An early decision in the design of VAX/VMS was the definition of the "VAX Procedure Calling Standard" that dictated the instructions and mechanisms to be used for calling procedures, passing parameters and returning values, independent of language. All the compilers were expected to use this mechanism so that you could, for example, call a procedure written in VAX COBOL from VAX FORTRAN. This worked to a large extent, but it wasn't explicitly defined (and couldn't really be defined) whether compilers should use call-by-value, call-by-reference or call-by-descriptor for particular data types so additional semantic cruft was required to sort out the deails of parameter-passing. VAX C would sometimes pass a double-word argument in violation of the standard. The standard also had nothing to say about meta issues like run time initialisation, memory and thread usage, etc.

    That said, it was a revelation coming from an IBM world in which you'd sometimes have to write Assembler shims to patch up the calling conventions if you needed to get one language talking to another.
  • by TheRaven64 (641858) on Wednesday December 04, 2013 @06:39AM (#45593143) Journal

    VMS managed to get the idea of the platform ABI specifying procedure call conventions right very early on. It had quite an easy job though. C, BASIC and Fortran are all structured programming languages with basically the same set of primitive types. None of them have (or, in the VMS days, had) classes, late binding, or real garbage collection. BASIC is kind-of GC'd, but it doesn't have pointers and so everything passed across the language barrier from BASIC was by value, so the GC didn't have to do anything clever.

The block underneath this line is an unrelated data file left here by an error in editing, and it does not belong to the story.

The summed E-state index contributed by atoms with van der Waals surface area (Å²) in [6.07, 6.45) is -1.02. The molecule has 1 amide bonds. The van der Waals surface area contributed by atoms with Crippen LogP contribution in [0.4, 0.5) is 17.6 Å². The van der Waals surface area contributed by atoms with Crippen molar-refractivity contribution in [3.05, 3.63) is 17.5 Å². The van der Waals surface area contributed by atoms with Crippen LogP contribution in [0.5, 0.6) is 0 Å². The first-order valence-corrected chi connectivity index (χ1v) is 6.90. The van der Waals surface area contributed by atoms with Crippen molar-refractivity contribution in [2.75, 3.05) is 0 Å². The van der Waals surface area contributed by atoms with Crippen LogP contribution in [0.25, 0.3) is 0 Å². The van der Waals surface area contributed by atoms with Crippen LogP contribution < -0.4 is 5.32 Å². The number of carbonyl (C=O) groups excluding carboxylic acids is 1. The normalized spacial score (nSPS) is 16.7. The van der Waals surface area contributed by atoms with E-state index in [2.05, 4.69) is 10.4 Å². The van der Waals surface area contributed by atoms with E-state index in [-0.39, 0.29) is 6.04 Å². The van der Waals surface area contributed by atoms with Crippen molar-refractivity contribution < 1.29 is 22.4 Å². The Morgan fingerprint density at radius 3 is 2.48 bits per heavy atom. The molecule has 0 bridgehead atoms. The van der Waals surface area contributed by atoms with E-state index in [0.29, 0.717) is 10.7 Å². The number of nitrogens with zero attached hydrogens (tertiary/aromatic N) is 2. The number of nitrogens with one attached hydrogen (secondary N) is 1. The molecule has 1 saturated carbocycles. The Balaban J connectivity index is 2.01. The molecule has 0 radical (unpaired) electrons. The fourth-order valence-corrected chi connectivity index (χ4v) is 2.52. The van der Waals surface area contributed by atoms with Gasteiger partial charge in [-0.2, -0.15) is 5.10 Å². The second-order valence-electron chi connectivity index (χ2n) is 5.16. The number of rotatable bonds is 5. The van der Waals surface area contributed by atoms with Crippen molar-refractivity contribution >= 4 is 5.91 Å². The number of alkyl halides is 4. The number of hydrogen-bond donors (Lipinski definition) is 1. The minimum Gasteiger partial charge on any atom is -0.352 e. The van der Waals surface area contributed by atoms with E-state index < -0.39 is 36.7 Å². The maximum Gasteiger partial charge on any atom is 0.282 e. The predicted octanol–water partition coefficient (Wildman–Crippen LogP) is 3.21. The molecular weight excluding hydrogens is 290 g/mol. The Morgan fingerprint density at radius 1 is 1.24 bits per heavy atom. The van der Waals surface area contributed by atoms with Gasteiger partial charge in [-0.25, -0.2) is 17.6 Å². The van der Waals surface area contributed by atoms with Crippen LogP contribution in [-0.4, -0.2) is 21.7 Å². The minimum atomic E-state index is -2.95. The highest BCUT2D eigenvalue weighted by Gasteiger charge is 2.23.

It's worth remembering that when VMS was introduced, other platforms were still having problems getting C and Pascal to play nicely together (Pascal pushing arguments onto the stack in the opposite order to C), so that's not to belittle the achievement of VMS, but it's a very different world now that we have Simula and Smalltalk families of object orientation, various branches of functional languages, languages like Go and Erlang with (very different) first-class parallelism, and so on.

  • Re:Sockets (Score:4, Informative)

    by Viol8 (599362) on Wednesday December 04, 2013 @08:15AM (#45593523)

    We're talking about loading libraries , not inter process communication.

    But sure, instead of loading libs written in one language into another language you could just have N processes all written in different languages and communicate that way, but it would be at least an order of magnitude (probably 2) slower than directly linking in a library to your running process.

  • by raddan (519638) * on Wednesday December 04, 2013 @02:38PM (#45598011)
    P/Invoke, the other interop mechanism alluded to by the poster, is substantially faster than COM interop. I spent a summer at Microsoft Research investigating ways to make interop for .NET faster. There's maybe 20 or so cycles of overhead for P/Invoke, which is practically free from a performance standpoint. In addition to having its own [reference-counting] garbage collector, COM has extensive automatic-marshaling capabilities. These things make interop easy, but they add substantial overhead compared to P/Invoke. On the other hand, P/Invoke is somewhat painful to use, particularly if you want to avoid marshaling overheads and play nice with .NET's [tracing] garbage collector and managed type system. P/Invoke will often happily accept your ginned-up type signatures and then fail at runtime. Ouch.

    Coming from the Java world, I was totally blown away by what .NET can do. I can't speak for Microsoft myself, but I would be very surprised if .NET was not going to stick around for a long time. With the exception of perhaps Haskell, the .NET runtime is probably the most advanced managed runtime available to ordinary programmers (i.e., non-researchers). And, with some small exceptions (BigInteger performance... GRRR!), Mono is a close second. What the Scala compiler is capable of squeezing out of the poor, little JVM is astonishing, but Scala's performance is often bad in surprising ways, largely due to workarounds for shortcomings in the JVM's type system.